Parts of Cambodia’s draft cybercrime law were copied nearly wholesale from a 2001 European treaty on cybercrime, a government adviser said Thursday.
Phu Leewood, who advises the government on information technology, said that some sections of the law are directly copied from the 2001 Convention on Cybercrime passed by the Council of Europe.
“The National Assembly cannot pass this law. There is a person who copied this law from a European treaty and translated and then just put the title of the law,” said Mr. Leewood, who previously spent a decade as the secretary-general of the National Information Communication Technology Development Authority.
A comparison of the two documents shows that some sections of the Cambodian Cybercrime Law, such as articles on child pornography and misuse of an electronic device, have been copied from the treaty. The only difference is that the Cambodian law adds specific punishments to the offenses.
Mr. Leewood said the draft law appeared to have been drafted by people with little knowledge of information technology.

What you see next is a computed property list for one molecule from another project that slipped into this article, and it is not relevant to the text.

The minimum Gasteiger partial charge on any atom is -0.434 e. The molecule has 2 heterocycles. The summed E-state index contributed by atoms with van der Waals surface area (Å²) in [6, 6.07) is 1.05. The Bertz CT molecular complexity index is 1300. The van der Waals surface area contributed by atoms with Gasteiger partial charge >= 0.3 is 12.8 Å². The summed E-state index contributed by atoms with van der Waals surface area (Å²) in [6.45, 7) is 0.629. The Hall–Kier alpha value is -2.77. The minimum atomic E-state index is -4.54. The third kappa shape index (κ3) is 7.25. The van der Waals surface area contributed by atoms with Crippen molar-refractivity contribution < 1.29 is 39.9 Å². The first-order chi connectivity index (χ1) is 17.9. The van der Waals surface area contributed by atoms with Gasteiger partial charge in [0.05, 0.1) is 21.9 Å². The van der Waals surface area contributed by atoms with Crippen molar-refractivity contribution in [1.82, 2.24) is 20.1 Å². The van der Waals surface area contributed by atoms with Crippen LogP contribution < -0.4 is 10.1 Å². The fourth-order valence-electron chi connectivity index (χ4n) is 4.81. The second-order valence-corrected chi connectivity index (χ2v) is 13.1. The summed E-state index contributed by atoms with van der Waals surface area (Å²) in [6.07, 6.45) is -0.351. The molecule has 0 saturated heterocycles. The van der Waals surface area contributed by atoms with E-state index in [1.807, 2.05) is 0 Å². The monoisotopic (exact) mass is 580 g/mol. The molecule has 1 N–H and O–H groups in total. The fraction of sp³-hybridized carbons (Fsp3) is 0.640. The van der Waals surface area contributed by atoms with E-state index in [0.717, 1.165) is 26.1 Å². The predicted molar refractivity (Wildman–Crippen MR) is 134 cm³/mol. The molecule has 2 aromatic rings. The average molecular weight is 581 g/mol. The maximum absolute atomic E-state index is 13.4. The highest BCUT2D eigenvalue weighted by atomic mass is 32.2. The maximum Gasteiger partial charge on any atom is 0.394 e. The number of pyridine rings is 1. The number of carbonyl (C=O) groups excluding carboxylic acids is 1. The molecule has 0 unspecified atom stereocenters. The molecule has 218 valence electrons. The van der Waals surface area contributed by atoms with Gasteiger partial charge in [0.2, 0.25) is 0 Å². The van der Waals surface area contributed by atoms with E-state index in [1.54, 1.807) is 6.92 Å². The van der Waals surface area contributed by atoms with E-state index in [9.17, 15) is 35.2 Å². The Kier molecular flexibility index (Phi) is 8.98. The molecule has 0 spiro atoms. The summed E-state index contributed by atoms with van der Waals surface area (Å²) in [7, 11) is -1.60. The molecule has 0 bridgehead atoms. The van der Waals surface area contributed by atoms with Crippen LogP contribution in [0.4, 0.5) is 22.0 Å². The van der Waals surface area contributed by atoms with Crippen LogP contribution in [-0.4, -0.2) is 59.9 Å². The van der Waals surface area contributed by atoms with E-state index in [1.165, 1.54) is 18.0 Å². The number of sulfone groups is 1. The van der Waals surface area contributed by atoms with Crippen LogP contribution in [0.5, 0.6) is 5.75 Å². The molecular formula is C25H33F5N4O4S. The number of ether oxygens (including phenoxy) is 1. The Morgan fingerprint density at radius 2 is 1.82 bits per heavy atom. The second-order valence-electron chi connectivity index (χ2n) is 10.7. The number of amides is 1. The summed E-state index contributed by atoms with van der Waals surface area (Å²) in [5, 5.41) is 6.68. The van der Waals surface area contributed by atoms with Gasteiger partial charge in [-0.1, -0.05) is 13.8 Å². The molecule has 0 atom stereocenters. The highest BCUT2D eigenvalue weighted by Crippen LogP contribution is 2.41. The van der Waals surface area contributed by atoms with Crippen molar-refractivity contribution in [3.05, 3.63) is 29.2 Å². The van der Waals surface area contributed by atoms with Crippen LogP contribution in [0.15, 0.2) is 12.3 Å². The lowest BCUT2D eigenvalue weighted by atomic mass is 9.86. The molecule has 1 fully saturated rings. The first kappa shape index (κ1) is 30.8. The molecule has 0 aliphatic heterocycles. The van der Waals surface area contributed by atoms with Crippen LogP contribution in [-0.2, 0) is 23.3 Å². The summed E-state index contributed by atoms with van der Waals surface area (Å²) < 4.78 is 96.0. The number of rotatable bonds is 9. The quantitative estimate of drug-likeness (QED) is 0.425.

One part of the Cambodian draft law not copied from the Convention on Cybercrime is the controversial Article 28, which allows for punishment of people who publish content online that slanders or undermines the government’s integrity.
The law also creates a 14-person body known as the National Anti-Cybercrime Committee (NACC), chaired by Prime Minister Hun Sen, which would have control over implementation of the law.
If enacted, the cyber law could protect the government, rather than the people of Cambodia, according to the former head of the U.S. Department of Justice Computer Crime Unit.
“It’s one thing for the chief executive to set overall policy, but having him decide what is a crime is unusual,” said Mark Rasch, the former U.S. official.
“It raises speculation that the law would be used for the preservation of the administration as opposed to the preservation of the country,” said Mr. Rasch, who now is chief privacy and data security officer for Science Applications International Corp., a U.S. government contractor based in Virginia.
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